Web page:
|LC control no.||gf2016026101
|Genre/Form term||Martial arts fiction
|Found in||Work cat.: Ishida, Sanae. Little Kunoichi, the ninja girl, 2015 (a picture book for children; 1st subj. hdg.: Child ninja--Juvenile fiction; 2nd subj. hdg.: Martial arts--Juvenile fiction)
Kehl, M. Tournament of fear and other martial arts stories, ©1999.
Whitman, J. Ghostwarrior and other martial arts stories, ©2000.
Chen, P. The history of Chinese martial arts fiction, 2017.
Keulemans, P. Sound rising from the paper : nineteenth-century martial arts fiction and the Chinese acoustic imagination, 2014.
Wan, M.B. Green peony and the rise of the Chinese martial arts novel, ©2009.
LCSH, Oct. 26, 2016 (Martial arts fiction. BT Fiction; Martial arts fiction, Chinese. BT Chinese fiction; Martial arts fiction, Korean. BT Korean fiction)
University of Washington. College of Arts and Sciences. Perspectives newsletter, autumn 2006, viewed online Oct. 26, 2016: Martial arts, by the book (As a graduate student studying Asian literature, Chris Hamm envisioned a career studying Buddhist texts. Instead he has spent the past 15 years studying popular martial arts fiction from China ... Hamm describes martial arts novels as a combination of adventure and romance set in a mythical China of the past. The novels, he says, bear little resemblance to martial arts films. "Instead, think of a blend of Lord of the Rings fantasy--epic in scope, with strange beings--and the classic Western, with its mythification of national history. The novels take a fantasy of a certain period of the collective historical imagination and make it into a world of its own." In Chinese literature, there are tales of heroic swordsmen dating as far back as 200 B.C.E. In the Tang Dynasty (618-907 C.E.), a genre of short fiction often included tales of swordsmen. Modern martial arts novels, intended to evoke these earlier traditions, are in fact markedly different. "The language, the narrative structure, and the themes are all different than what came before," says Hamm. "This is mass entertainment literature, and it uses mass entertainment approaches such as cliffhangers and emotional crises that modern readers find sympathetic.")
Ninja encyclopedia, via WWW, Oct. 27, 2016: Ninja as entertainment ＞ Ninjas as fiction in Japan (Kodan is kind of a storytelling. A story teller sits on the stage and he talks about war mostly chronicles and political stories in an amusing and interesting way to the audience. Right there, kodan storytellers spoke of activities and actions of ninjas such as "Sarutobi and Sasuke (猿飛 佐助)" with much passion. The appearance of ninja novels: In 1911, "Tatsukawa Bunko (立川文庫)" began being published. Until then, the mainstream way of enjoying Kodan was to listen to the story which a kodanshi told. A way of appreciating military histories by reading books had been discovered. Tatsukawa Bunko had been supported mainly by teenage boys especially his works on "Sarutobi, Sasuke" and "Kirigakure, Saizou (霧隠才蔵)" got great popularity. Both, Sasuke and Saizo were ninjas whose public biographies are not well known. Authors of these books took advantage of that fact and they dramatized the ninja stories on a large scale as fiction. For instance, in the novels, Sasuke could control any kind of Ninjutsu like witchcraft only by making symbolic signs with his fingers.)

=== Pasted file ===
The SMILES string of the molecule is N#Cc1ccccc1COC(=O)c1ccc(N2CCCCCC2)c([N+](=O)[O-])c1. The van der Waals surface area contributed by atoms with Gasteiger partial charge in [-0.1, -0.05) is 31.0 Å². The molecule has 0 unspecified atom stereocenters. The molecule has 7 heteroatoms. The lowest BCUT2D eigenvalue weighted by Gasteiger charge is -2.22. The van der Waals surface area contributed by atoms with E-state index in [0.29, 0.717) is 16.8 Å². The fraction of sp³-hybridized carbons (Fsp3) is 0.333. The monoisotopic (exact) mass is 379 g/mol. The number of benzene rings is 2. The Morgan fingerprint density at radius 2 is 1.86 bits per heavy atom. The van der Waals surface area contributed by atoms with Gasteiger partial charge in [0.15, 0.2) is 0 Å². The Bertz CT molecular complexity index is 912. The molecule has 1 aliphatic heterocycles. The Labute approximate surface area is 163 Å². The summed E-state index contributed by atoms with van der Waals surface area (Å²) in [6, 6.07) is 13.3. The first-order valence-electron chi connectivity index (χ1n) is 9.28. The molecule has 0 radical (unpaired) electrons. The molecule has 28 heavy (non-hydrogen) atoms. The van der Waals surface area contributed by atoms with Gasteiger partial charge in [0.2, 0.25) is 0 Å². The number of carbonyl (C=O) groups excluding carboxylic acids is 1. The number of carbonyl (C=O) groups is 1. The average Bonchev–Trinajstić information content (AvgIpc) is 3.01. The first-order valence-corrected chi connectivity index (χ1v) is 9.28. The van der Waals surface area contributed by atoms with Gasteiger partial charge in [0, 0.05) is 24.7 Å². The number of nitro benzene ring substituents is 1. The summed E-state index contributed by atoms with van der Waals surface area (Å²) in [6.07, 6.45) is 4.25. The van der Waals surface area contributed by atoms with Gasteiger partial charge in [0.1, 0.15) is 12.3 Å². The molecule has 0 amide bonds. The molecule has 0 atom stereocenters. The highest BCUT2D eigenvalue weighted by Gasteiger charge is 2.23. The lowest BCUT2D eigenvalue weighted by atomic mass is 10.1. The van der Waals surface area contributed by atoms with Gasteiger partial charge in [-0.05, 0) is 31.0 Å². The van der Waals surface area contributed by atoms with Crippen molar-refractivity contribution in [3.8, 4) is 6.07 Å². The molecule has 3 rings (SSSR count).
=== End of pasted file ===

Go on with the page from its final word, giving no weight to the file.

Wikipedia, Oct. 27, 2016: Ninja in popular culture (Ninja-themed novels include: American Chillers and Magic Tree House series: New York Ninjas and Night of the Ninjas; Brett Wallace: Ninja Master: Eight-book series by Wade Barker (Richard Meyers); Demon King Daimao: Light novels by Shotaro Mizuki with girls representing the rival Koga and Iga ninja clans, they were adapted into anime and manga series; The Diamond Chariot: Erast Fandorin learns ninjutsu in Japan; Fukurō no Shiro by Ryotaro Shiba, who also wrote a collection of short stories (Saigo no Igamono); Kage Kara Mamoru!: Series of light novels adapted into manga and anime series; The Kouga Ninja Scrolls (Kōga Ninpōchō): Novel by Futaro Yamada about two rival ninja clans, the Iga and Kouga, adapted into manga and anime series and a live-action film; Tulku, a Tale of Modern Ninja: Novel by American ninjutsu practitioner Stephen K. Hayes; Kamui: A series of five novels by Tetsu Yano, later adapted in manga, anime and live-action formats; Ninja's Revenge and The Bamboo Bloodbath by Piers Anthony; Mirror Friend, Mirror Foe: Novel by Robert Asprin and George Takei, featuring a future ninja clan member; The Ninja: Thriller by Eric Van Lustbader featuring a half-Japanese, half-white character who received ninjutsu training in his youth; followed by The Miko, White Ninja, The Kaisho, Floating City and Second Skin; The Ninja Murders: Historical novel by Andrew B. Suhrer; Ninja Slayer: Series of Japanese cyberpunk novels by "Bradley Bond". They were later adapted into a manga and anime series; Not for Glory: Space opera novel by Joel Rosenberg about a mercenary Jewish-Japanese tribe which practices ninjutsu; Sanada Ten Braves (Sanada Jūyūshi): Meiji legend, first published in novel form in 1912 during the Taishō period; Shinobi no Mono: Series of novels by Tomoyoshi Murayama about the life of Ishikawa Goemon. During the 1960s it was adapted into a series of films about Goemon and other historical ninja; Tales of the Otori: The Tribe consists of five ninja families with powers; Tsuma-wa, Kunoichi: A historical novel)